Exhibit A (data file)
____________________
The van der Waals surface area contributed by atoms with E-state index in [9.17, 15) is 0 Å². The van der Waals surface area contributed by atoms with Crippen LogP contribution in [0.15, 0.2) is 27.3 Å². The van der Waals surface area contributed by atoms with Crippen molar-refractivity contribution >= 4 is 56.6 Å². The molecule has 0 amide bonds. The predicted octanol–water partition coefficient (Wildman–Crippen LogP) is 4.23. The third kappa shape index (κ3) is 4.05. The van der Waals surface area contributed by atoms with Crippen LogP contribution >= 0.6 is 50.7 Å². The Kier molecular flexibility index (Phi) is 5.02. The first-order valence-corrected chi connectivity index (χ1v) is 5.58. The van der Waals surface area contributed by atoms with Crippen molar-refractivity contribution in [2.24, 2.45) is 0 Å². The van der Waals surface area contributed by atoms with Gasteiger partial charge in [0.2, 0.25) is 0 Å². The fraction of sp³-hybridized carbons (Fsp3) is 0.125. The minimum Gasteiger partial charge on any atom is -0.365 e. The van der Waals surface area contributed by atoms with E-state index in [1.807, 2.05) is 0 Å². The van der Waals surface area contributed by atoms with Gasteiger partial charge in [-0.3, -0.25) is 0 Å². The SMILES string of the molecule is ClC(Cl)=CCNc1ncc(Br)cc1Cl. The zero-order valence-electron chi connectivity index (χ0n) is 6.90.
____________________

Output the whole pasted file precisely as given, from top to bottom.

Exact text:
The van der Waals surface area contributed by atoms with E-state index in [9.17, 15) is 0 Å². The van der Waals surface area contributed by atoms with Crippen LogP contribution in [0.15, 0.2) is 27.3 Å². The van der Waals surface area contributed by atoms with Crippen molar-refractivity contribution >= 4 is 56.6 Å². The molecule has 0 amide bonds. The predicted octanol–water partition coefficient (Wildman–Crippen LogP) is 4.23. The third kappa shape index (κ3) is 4.05. The van der Waals surface area contributed by atoms with Crippen LogP contribution >= 0.6 is 50.7 Å². The Kier molecular flexibility index (Phi) is 5.02. The first-order valence-corrected chi connectivity index (χ1v) is 5.58. The van der Waals surface area contributed by atoms with Crippen molar-refractivity contribution in [2.24, 2.45) is 0 Å². The van der Waals surface area contributed by atoms with Gasteiger partial charge in [0.2, 0.25) is 0 Å². The fraction of sp³-hybridized carbons (Fsp3) is 0.125. The minimum Gasteiger partial charge on any atom is -0.365 e. The van der Waals surface area contributed by atoms with E-state index in [1.807, 2.05) is 0 Å². The van der Waals surface area contributed by atoms with Gasteiger partial charge in [-0.3, -0.25) is 0 Å². The SMILES string of the molecule is ClC(Cl)=CCNc1ncc(Br)cc1Cl. The zero-order valence-electron chi connectivity index (χ0n) is 6.90.